If you’re working from home, you’ve either created an official home office or you’re doing your work from the couch or kitchen table. Clearly, having a dedicated home office is the better choice because it provides a little distance from distractions and becomes known to you as a place to come and get things done.
The couch is a place to relax. The table is a place to eat. If you’re trying to do your work in places meant for other activities, there’s no wonder you’re having trouble with productivity.
Answer the questions below to find out if your home office is optimized for productivity.
Is your home office optimized for productivity?
- Do you work from a dedicated home office or work space, or a shared area of the home?
- Do you schedule your day – work, breaks, etc.?
- Are there rules in place for keeping your work space undisturbed?
- Do you work from your dedicated work space at least 80% of the time?
- Have you taken any additional measures like room dividers, noise-cancelling headphones, etc.?
If you answered yes to most of the questions above, you’ve set up your home office or work space in a way that will help you be more productive and motivated to get things done.
If you answered no to most of the questions above, you may be taking a comparatively lax approach to your work and might want to consider adding some regimen and regulation to your day.
How to create a productive home office
Using the questions above as a guide, here are several ways you can make sure your home office or work space is optimized for productivity and a better place to get things done without distraction.
Create a dedicated space that isn’t used for anything else
Your work space shouldn’t be the playroom/guest bedroom. Unless it’s being used less than once a week, you shouldn’t put your work space or office in a shared space that will be used for something else. You want to make sure it’s always open and available for you to use, and you want to mentally associate that space with work and not play or relaxation.
Make a daily general schedule and stick to it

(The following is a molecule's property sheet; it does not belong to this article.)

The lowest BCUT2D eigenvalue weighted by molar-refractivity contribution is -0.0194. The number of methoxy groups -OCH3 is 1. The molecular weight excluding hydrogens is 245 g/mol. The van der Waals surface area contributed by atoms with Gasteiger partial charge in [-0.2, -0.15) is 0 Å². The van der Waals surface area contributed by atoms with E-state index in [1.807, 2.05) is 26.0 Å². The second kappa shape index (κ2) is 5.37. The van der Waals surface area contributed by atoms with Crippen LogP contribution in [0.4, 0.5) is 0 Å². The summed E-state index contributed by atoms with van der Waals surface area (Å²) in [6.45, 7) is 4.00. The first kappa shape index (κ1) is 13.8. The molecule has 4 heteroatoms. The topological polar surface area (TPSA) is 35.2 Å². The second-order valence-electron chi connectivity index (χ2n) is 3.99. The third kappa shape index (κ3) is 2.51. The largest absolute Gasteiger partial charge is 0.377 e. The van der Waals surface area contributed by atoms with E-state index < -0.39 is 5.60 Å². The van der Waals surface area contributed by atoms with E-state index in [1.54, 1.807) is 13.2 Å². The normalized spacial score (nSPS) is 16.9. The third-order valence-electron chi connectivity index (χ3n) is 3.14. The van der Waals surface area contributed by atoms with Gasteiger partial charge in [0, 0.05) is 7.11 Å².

You don’t have to schedule the exact times you’ll work on different tasks, but you can set up a schedule that determines how much time you’ll spend on each type of task each day to make sure you don’t fall behind unintentionally. Making a schedule is easy, but sticking to one is harder. Set reminders on your phone at first to help you get in the habit of your new daily schedule.
Set up household rules – no disturbing you during work or playing in the office, etc.
Being available to your family as a spouse and parent is important, but during work hours, it’s important to be able to delineate where family and work are separate. Unless there’s an emergency, you should set a standard of your office being off-limits when you’re working. This will help you concentrate better and get work done more accurately and quickly.
Work consistently from your dedicated work space
If you set up a great home office or work space but don’t actually do much work from it, you’re not getting the productivity benefits of working from home. Don’t choose the couch or kitchen table over your dedicated office space simply because of old habits or the comfort level. Instead, make your own office more comfortable or give it touches that you enjoy in the rooms you tend to work from.
Go the extra mile to further improve your office
Noise-cancelling headphones, a well-placed room divider, comfortable chairs to sit in, organized places for papers and files – these things can all work to improve the conditions of working from your office, which makes you more likely to choose to work there. You’ll get more done when you’re comfortable and free from distractions. Think of it as spoiling yourself while you work so you can do the best job possible.
These are just a few ways to get started in making sure your home office is optimized for productivity. Anything that will help you stay away from distractions, feel comfortable, or get in the zone for getting things done could help you make your office a place you associate with productivity. Do you have any home office tips to share?